If you were “going through the motions” in helping people in crisis you could do some serious damage as your lack of attention and care could confirm their worst suspicions that no one cares and could do more harm than good.  While we must maintain some level of separation and professionalism in our interactions with those we try to help, we have to be “real” in our commitment to be a sympathetic listener and to try to guide people out of crisis and into peace.     

Similarly, in my job as a communications tech I have to assure the customers I encounter that I care about their communications problem and am doing everything I can to resolve their problems as soon as possible.    

But in both jobs, as much as I want to help those I encounter, I also have to recognize that I can’t solve everyone’s problems and I have to know my limitations and refer people to specialists when necessary.    I have to do as much as I can to help but also be wise enough to know when the problem before me requires skills that are beyond me and be humble enough to admit that and guide people to those specialists.   

So today, I will be operating in both realms of telecommunications and the world of mental health and in order to function in both I have to maintain a level of inner peace and balance that will allow me to be effective.  

While there are many techniques people can employ to relax, I have come to understand that the greatest sense of peace that I can experience comes from my continuous relationship with the Prince of Peace, Jesus Christ.   Jesus is the Specialist who saved me from sin and death and I can walk through this earth now in peace with God because of Him.

Just as my jobs require my ability to discern when something is within my power to change and when things need to be given to a specialist, our relationship with God requires us to recognize that there are things that we are responsible for and there are things that are beyond our power to affect that we should “give to God”.

And just like when I refer problems I can’t fix to “unseen” specialists that I trust will help those in need, I have to also have faith that when I run into problems in my life that are beyond my ability to change and choose to surrender them to God I have to trust that He will guide things in the way they should go.    In fact our faith in God, requires even more faith than our trust in man.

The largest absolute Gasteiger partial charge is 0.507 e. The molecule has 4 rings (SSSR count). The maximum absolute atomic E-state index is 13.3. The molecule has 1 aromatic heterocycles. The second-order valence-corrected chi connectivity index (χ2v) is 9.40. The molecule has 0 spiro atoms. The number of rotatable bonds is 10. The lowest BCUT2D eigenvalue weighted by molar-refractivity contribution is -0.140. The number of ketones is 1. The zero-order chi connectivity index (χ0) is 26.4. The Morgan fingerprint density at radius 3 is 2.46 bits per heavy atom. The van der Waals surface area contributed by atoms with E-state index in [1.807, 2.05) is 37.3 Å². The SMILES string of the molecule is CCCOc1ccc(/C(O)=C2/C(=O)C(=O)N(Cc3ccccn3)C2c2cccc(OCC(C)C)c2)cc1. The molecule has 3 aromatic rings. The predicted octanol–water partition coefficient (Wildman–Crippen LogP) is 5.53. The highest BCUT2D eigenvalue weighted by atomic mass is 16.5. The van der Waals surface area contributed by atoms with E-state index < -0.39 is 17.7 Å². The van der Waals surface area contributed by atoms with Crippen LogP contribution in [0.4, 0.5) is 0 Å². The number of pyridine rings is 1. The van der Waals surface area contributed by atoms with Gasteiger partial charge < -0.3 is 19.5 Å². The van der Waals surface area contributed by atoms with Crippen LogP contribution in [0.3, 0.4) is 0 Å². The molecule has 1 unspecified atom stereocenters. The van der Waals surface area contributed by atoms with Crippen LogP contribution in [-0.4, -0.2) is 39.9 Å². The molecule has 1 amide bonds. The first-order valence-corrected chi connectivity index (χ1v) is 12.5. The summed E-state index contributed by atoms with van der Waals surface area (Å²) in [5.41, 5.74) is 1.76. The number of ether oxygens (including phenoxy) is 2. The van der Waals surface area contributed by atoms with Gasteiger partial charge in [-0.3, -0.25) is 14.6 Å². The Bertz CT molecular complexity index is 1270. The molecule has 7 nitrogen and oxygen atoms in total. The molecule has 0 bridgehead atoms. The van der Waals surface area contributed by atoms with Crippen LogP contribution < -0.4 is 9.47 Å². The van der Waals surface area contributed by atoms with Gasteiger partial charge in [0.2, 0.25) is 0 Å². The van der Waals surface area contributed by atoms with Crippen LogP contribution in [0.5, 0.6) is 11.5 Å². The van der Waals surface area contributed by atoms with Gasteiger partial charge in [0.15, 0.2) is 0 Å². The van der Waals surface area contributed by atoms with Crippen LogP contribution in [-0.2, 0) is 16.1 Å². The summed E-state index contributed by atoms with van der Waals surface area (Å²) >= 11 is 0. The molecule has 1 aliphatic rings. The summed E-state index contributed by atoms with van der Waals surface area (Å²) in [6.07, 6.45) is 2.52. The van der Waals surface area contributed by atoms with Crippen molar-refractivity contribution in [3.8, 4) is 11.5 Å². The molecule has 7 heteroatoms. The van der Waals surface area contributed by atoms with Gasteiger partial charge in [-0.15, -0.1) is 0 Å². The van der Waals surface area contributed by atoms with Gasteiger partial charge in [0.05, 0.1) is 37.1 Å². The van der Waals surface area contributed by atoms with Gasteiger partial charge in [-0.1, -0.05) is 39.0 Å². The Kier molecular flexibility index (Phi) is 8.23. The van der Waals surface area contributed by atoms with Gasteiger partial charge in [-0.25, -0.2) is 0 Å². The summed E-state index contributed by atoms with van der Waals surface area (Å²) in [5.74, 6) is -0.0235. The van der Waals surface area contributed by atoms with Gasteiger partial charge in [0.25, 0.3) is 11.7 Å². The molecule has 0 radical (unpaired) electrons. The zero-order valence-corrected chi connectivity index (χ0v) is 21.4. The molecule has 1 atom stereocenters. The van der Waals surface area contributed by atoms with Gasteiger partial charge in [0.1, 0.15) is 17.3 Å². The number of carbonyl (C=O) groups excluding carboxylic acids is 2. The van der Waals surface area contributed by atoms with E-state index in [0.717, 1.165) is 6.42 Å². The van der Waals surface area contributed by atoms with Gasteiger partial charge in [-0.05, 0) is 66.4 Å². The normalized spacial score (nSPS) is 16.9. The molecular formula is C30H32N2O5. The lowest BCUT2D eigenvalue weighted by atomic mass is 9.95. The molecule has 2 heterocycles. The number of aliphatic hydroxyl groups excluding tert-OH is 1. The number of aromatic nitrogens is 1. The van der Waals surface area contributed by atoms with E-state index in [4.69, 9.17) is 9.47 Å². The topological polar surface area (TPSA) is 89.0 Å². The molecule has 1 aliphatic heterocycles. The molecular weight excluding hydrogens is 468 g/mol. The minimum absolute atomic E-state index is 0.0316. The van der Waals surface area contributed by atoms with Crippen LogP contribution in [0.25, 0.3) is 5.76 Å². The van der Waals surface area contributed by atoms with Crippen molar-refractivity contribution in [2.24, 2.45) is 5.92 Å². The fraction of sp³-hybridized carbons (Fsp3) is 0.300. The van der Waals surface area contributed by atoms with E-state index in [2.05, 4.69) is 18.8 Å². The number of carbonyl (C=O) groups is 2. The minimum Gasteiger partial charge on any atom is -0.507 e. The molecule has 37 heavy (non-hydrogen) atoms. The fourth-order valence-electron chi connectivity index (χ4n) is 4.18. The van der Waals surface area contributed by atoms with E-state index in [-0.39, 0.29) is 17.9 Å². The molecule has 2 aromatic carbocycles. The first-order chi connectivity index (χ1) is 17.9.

If a specialist fails to fix the problem, we would give it to another specialist until its fixed. But sometimes even the specialist, can’t fix what is broken and they have the hard task of telling those effected that there is nothing they can do and they will have to accept the loss and get something new to replace what’s broken. Even specialist can’t fix everything.  

With God, it’s the same way, but He has the harder job of having to deal with the really big problems.  With issues like ware and peace, sickness and health, and life and death, people will come to God and ask Him to fix it and fix it fast.  Sometimes our prayers are answered as we expect, and we praise His name and declare that God is good.

But more often than not, our expectations of what God should do are not met and just like when the specialist tells you that you will have to accept the loss and move on, we might become disappointed and angry.         

When specialists fail us, our anger can cause us to stop doing business with them.   

But if we have any insight into God’s eternal design, we have to realize that the only one who will suffer from not “doing business” with God is us.  

That’s why our faith in God, must transcend our faith in man. Our faith in God has to be more than our faith in others and more than our faith in ourselves. If we are honest, we have to realize that we don’t know everything, and we can’t fix everything.   But God does.     

As the world may seem to be falling apart at times, and the governments of men seem to be incapable of solving the problems that we face, we need to recognize that our faith is best put in the hands of the One who made the earth and will shape the future.  

As daunting as the questions of life and death can be, the Lord provided His answers to those questions in His Word, the Bible.  The word of God tells of a Messiah that would come to reconcile man to God and those prophecies were fulfilled in Jesus Christ.   Those who put their faith in Jesus, are given eternal life in His kingdom and even though their bodies may fail them here on earth, they are assured that the One who conquered death will prepare a place for them beyond this life.